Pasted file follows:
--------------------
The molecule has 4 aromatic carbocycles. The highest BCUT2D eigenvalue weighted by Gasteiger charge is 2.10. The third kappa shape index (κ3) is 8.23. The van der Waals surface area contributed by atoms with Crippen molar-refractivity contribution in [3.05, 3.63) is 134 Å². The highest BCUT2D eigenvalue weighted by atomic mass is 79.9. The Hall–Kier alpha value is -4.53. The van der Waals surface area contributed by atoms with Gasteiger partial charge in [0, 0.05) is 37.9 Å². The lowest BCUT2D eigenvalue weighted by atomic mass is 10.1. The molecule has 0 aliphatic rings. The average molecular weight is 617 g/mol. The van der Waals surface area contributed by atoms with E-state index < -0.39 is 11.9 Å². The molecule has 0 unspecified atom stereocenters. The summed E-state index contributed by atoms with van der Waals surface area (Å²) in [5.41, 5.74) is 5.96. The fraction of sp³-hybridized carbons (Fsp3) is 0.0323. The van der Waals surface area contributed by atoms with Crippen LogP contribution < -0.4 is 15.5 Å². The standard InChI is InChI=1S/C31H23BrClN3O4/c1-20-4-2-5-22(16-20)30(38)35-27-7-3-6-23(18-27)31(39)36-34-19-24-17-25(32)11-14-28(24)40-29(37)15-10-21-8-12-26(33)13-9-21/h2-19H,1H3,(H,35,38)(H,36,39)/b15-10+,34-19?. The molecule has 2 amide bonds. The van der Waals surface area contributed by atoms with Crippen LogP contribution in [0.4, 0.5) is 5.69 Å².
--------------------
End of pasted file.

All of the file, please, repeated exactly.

The molecule has 4 aromatic carbocycles. The highest BCUT2D eigenvalue weighted by Gasteiger charge is 2.10. The third kappa shape index (κ3) is 8.23. The van der Waals surface area contributed by atoms with Crippen molar-refractivity contribution in [3.05, 3.63) is 134 Å². The highest BCUT2D eigenvalue weighted by atomic mass is 79.9. The Hall–Kier alpha value is -4.53. The van der Waals surface area contributed by atoms with Gasteiger partial charge in [0, 0.05) is 37.9 Å². The lowest BCUT2D eigenvalue weighted by atomic mass is 10.1. The molecule has 0 aliphatic rings. The average molecular weight is 617 g/mol. The van der Waals surface area contributed by atoms with E-state index < -0.39 is 11.9 Å². The molecule has 0 unspecified atom stereocenters. The summed E-state index contributed by atoms with van der Waals surface area (Å²) in [5.41, 5.74) is 5.96. The fraction of sp³-hybridized carbons (Fsp3) is 0.0323. The van der Waals surface area contributed by atoms with Crippen LogP contribution < -0.4 is 15.5 Å². The standard InChI is InChI=1S/C31H23BrClN3O4/c1-20-4-2-5-22(16-20)30(38)35-27-7-3-6-23(18-27)31(39)36-34-19-24-17-25(32)11-14-28(24)40-29(37)15-10-21-8-12-26(33)13-9-21/h2-19H,1H3,(H,35,38)(H,36,39)/b15-10+,34-19?. The molecule has 2 amide bonds. The van der Waals surface area contributed by atoms with Crippen LogP contribution in [0.4, 0.5) is 5.69 Å².